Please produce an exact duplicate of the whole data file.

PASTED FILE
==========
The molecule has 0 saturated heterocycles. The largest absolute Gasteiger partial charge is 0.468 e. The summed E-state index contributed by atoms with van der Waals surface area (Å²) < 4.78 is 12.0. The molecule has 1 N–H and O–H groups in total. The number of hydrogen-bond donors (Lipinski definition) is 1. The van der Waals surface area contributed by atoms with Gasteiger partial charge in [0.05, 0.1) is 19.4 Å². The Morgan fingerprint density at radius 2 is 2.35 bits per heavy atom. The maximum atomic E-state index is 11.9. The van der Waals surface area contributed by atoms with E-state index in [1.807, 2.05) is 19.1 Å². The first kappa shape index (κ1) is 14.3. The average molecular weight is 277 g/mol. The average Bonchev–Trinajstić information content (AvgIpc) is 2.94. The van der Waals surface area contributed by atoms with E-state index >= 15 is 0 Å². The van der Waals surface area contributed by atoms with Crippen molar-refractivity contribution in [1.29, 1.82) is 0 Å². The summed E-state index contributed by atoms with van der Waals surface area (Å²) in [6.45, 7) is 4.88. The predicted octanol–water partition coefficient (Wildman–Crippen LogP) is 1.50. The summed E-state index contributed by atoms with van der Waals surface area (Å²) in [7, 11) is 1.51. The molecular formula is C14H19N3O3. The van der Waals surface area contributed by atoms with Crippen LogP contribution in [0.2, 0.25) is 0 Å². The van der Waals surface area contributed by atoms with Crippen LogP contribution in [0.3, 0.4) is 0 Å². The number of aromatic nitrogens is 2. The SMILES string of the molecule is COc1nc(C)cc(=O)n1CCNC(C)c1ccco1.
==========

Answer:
The molecule has 0 saturated heterocycles. The largest absolute Gasteiger partial charge is 0.468 e. The summed E-state index contributed by atoms with van der Waals surface area (Å²) < 4.78 is 12.0. The molecule has 1 N–H and O–H groups in total. The number of hydrogen-bond donors (Lipinski definition) is 1. The van der Waals surface area contributed by atoms with Gasteiger partial charge in [0.05, 0.1) is 19.4 Å². The Morgan fingerprint density at radius 2 is 2.35 bits per heavy atom. The maximum atomic E-state index is 11.9. The van der Waals surface area contributed by atoms with E-state index in [1.807, 2.05) is 19.1 Å². The first kappa shape index (κ1) is 14.3. The average molecular weight is 277 g/mol. The average Bonchev–Trinajstić information content (AvgIpc) is 2.94. The van der Waals surface area contributed by atoms with E-state index >= 15 is 0 Å². The van der Waals surface area contributed by atoms with Crippen molar-refractivity contribution in [1.29, 1.82) is 0 Å². The summed E-state index contributed by atoms with van der Waals surface area (Å²) in [6.45, 7) is 4.88. The predicted octanol–water partition coefficient (Wildman–Crippen LogP) is 1.50. The summed E-state index contributed by atoms with van der Waals surface area (Å²) in [7, 11) is 1.51. The molecular formula is C14H19N3O3. The van der Waals surface area contributed by atoms with Crippen LogP contribution in [0.2, 0.25) is 0 Å². The van der Waals surface area contributed by atoms with Crippen LogP contribution in [0.3, 0.4) is 0 Å². The number of aromatic nitrogens is 2. The SMILES string of the molecule is COc1nc(C)cc(=O)n1CCNC(C)c1ccco1.